I don't care about Israel Lobby debates nearly as much as most people who talk about the Israeli/Palestinian conflict seem to, but people one one side of that argument would probably say it shows Israel's influence is so strong it doesn't need to be subtle, and that believing that proves they're not antisemitic because "shadowy Zionists" doesn't need to be part of their argument. People on the other side would say it just proves Israel doesn't actually want that much that the U.S. doesn't want to give anyway, so no need for secrecy.

Personally, to me everything about Wikileaks proves that there's generally nothing we see in the news that doesn't prove what we want it to prove. And the biggest miracle of all is how that can be true for people of all viewpoints simultaneously!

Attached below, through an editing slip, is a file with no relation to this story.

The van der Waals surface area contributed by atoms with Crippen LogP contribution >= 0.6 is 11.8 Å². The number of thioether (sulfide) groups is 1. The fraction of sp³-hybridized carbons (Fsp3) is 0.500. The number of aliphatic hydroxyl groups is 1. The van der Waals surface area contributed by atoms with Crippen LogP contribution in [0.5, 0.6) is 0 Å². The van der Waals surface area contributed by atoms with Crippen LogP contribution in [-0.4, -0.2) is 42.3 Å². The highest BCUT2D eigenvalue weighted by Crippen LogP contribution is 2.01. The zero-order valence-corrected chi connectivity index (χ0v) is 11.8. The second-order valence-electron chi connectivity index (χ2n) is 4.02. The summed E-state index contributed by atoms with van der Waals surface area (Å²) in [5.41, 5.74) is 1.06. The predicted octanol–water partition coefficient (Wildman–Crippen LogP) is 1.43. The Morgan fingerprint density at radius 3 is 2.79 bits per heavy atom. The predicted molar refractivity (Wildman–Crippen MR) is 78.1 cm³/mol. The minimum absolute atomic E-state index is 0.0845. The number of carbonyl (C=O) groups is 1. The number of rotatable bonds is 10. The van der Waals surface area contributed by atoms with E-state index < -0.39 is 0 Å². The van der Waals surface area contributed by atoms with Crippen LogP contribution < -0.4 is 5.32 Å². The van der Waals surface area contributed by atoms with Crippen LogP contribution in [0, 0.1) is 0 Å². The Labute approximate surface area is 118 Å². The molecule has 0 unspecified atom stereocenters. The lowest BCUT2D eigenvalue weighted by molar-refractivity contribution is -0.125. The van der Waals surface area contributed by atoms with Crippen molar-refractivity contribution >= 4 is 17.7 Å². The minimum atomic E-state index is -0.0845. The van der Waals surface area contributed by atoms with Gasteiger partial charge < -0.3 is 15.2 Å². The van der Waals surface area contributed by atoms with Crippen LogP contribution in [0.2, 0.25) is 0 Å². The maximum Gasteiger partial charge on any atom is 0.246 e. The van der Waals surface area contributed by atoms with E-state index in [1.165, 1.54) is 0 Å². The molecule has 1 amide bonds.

N. Friedman said...


You should be reading the wikileaks. While much of it is gossip, the stuff about Iran is truly fascinating. And, to joe, one thing that wikileaks shows rather clearly is that the Arab leaders have been pushing more on attacking Iran than Israel does - yet, as Jeffrey Goldberg asserts, in simple factual fashion, those who claim that Israel pushes the US around have been shown to be doubly wrong: (a) the Arabs have been pushing regarding war with Iran as hard or harder than Israel and (b) the US has, while listening politely, not acted on the demands of Arabs (including the Saudi King, repeatedly) to cut off the head of the snake (i.e. to make war against Iran).